There are, however, actions we can take to effectively reserve this long, steady rise of health care costs. We can and should do more preventive care, improve primary care, implement stronger payment reforms, as well as bargain more with doctors, drug companies and hospitals.

We could make these reasonable, effective reforms together, but instead Republicans are pushing to end the basic social commitment we established for seniors with the creation of Medicare.

This speaks to a larger issue.

It is common for a party who wins an election in big numbers to think that the public actually endorses their policies – the idea being, “The voters didn’t just put us in power, they love our ideas and want us to pursue them at all costs!” History, however, has shown that one doesn’t always equal the other.

Americans were upset about many things in the 2010 elections and voted accordingly; however, they certainly didn’t elect Republicans because they wanted to see Medicare dismantled.

Congressman Jim McDermott (D-WA) is a physician as well as a senior member of the House Ways and Means Committee. Throughout his career as an elected official in the Washington State Legislature and U.S. Congress, his primary focus has been improving our health care systems to provide more affordable, effective and accessible care to all Americans.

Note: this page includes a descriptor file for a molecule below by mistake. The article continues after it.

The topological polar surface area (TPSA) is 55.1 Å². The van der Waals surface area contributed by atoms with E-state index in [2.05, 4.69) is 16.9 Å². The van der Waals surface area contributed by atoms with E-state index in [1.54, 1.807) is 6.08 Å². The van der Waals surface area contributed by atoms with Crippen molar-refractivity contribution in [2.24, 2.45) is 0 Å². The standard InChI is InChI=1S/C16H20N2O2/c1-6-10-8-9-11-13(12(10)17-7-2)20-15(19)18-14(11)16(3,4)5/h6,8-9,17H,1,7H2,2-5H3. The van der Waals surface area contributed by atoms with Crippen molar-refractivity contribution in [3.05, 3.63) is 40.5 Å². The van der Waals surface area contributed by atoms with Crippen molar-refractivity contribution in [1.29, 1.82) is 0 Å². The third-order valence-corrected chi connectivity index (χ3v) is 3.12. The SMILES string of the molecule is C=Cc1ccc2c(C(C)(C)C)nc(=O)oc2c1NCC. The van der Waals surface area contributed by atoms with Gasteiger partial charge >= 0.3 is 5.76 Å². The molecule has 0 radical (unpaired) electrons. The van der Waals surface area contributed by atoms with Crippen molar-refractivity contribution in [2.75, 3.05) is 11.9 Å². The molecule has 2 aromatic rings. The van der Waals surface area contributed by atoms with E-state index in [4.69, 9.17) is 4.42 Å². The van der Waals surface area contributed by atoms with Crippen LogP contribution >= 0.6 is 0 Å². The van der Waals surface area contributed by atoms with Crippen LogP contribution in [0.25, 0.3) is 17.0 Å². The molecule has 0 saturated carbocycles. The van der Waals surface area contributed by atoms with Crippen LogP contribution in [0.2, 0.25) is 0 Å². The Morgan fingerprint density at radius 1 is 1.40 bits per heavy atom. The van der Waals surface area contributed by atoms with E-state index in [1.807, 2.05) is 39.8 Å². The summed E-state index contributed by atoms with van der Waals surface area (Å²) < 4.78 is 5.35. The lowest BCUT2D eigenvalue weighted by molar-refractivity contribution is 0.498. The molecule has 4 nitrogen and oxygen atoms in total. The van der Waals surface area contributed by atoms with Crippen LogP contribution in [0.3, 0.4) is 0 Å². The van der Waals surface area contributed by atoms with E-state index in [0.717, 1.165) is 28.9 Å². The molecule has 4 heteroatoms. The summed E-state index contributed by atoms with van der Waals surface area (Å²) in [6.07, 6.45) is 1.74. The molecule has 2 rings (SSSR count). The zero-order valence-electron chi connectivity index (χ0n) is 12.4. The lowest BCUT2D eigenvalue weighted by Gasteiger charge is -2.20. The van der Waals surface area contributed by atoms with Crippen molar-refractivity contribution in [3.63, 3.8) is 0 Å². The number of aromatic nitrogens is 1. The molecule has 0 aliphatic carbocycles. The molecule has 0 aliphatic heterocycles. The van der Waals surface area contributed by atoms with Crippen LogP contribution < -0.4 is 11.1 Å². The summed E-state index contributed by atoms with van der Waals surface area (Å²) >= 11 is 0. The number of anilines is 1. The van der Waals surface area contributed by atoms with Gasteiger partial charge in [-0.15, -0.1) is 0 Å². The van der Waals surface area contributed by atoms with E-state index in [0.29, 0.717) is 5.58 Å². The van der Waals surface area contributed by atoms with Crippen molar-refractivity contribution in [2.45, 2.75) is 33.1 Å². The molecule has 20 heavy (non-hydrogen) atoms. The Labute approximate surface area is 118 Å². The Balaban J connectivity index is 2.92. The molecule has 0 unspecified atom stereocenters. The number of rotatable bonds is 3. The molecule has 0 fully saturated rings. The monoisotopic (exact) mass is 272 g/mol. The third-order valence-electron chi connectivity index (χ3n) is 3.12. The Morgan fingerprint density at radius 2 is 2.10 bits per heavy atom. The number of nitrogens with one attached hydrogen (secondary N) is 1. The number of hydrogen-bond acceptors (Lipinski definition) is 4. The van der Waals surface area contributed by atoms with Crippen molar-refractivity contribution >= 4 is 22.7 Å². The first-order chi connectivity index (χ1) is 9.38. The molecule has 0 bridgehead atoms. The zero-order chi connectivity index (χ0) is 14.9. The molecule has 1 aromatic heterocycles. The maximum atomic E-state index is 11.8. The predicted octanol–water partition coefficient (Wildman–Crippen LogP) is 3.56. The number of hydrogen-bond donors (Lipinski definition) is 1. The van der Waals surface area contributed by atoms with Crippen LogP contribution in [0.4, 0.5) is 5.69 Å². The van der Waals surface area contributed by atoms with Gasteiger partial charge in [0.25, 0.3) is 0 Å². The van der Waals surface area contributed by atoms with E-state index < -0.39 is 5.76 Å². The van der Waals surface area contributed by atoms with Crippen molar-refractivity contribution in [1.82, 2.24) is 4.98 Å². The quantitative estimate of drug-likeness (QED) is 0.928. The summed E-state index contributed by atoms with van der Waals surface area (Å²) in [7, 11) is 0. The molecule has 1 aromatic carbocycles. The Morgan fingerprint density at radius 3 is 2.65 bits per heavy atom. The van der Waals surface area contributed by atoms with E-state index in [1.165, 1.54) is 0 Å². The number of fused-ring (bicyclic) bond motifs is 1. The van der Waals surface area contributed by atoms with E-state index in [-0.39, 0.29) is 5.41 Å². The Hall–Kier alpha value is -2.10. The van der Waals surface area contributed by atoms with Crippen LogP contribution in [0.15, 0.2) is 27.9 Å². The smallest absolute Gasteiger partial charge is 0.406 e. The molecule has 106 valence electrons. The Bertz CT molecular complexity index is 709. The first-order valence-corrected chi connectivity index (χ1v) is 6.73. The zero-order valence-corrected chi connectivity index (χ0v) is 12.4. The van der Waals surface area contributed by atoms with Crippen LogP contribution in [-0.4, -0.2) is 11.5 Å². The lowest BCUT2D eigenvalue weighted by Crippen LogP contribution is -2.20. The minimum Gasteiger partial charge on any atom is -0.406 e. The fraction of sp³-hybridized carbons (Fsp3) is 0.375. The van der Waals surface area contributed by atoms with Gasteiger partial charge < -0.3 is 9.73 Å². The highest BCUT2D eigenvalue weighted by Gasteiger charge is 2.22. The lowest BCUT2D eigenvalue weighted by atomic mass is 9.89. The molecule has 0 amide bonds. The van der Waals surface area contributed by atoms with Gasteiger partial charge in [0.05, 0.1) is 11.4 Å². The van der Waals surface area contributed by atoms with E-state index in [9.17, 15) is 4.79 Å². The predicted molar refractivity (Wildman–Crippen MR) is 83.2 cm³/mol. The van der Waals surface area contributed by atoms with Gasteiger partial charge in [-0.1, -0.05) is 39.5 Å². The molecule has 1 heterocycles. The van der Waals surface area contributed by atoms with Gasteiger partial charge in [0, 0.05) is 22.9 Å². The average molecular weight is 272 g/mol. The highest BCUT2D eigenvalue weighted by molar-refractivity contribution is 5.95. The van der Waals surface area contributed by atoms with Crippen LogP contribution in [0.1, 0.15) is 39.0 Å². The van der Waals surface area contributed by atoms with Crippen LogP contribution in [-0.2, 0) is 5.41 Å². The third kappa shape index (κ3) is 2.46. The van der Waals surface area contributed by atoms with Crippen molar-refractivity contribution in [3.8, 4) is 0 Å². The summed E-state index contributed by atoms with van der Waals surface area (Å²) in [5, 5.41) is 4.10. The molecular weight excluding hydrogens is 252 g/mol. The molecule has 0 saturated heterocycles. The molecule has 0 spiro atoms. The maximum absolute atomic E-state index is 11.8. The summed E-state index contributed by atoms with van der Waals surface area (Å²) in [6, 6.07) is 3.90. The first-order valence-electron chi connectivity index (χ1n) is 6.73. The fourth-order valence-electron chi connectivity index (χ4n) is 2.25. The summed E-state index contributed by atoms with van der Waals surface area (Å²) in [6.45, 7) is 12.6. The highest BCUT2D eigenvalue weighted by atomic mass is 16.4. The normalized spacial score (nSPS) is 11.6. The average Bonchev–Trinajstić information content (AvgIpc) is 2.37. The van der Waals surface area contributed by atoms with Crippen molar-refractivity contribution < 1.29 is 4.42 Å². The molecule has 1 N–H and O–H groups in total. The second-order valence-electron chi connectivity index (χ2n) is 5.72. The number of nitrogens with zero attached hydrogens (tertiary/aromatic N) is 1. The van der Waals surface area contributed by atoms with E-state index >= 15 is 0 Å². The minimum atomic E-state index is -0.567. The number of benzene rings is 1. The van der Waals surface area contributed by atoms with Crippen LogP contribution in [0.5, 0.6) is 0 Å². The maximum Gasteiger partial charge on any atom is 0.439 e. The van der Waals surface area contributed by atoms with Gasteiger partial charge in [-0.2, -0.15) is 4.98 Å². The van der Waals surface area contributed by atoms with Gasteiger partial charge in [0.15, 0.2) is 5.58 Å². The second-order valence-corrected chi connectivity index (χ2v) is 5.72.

1 comment:

  1. As a senior citizan who has benefitted greatly from Social Security and Medicare I want to thank Congressman McDermott for this article and his wise counsel. I can remember when the elderly had to go to "Poor Farms" when they ran out of money. Because I am still healthy at 84 years I am able to live in my own home with my husband of 65 years, volunteer for charitable organizations, contribute to my church both actively and monetarily. We are not wealthy, but we are thankful to still be contributing members of society. The GI Bill allowed my husband to finish his education after WWII. We are thankful and do not begrudge the taxes that help pay for these benefits. We do regret that some would exploit these privileges by dishonest means.